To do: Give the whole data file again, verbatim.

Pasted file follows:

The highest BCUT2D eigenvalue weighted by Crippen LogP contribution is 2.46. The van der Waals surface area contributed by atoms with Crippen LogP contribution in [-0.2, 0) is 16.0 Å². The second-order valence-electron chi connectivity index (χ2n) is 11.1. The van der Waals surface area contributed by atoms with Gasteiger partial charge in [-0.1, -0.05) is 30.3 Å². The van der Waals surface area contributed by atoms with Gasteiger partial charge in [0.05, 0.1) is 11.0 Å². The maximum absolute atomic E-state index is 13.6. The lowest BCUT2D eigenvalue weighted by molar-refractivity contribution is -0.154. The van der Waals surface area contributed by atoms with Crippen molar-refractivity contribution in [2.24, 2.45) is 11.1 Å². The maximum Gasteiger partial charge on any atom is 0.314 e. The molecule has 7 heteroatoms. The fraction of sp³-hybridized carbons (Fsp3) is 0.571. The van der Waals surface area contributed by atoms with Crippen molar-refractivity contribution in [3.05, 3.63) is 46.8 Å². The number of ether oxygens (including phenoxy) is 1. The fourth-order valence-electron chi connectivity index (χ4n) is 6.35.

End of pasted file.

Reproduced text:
The highest BCUT2D eigenvalue weighted by Crippen LogP contribution is 2.46. The van der Waals surface area contributed by atoms with Crippen LogP contribution in [-0.2, 0) is 16.0 Å². The second-order valence-electron chi connectivity index (χ2n) is 11.1. The van der Waals surface area contributed by atoms with Gasteiger partial charge in [-0.1, -0.05) is 30.3 Å². The van der Waals surface area contributed by atoms with Gasteiger partial charge in [0.05, 0.1) is 11.0 Å². The maximum absolute atomic E-state index is 13.6. The lowest BCUT2D eigenvalue weighted by molar-refractivity contribution is -0.154. The van der Waals surface area contributed by atoms with Crippen molar-refractivity contribution in [2.24, 2.45) is 11.1 Å². The maximum Gasteiger partial charge on any atom is 0.314 e. The molecule has 7 heteroatoms. The fraction of sp³-hybridized carbons (Fsp3) is 0.571. The van der Waals surface area contributed by atoms with Crippen molar-refractivity contribution in [3.05, 3.63) is 46.8 Å². The number of ether oxygens (including phenoxy) is 1. The fourth-order valence-electron chi connectivity index (χ4n) is 6.35.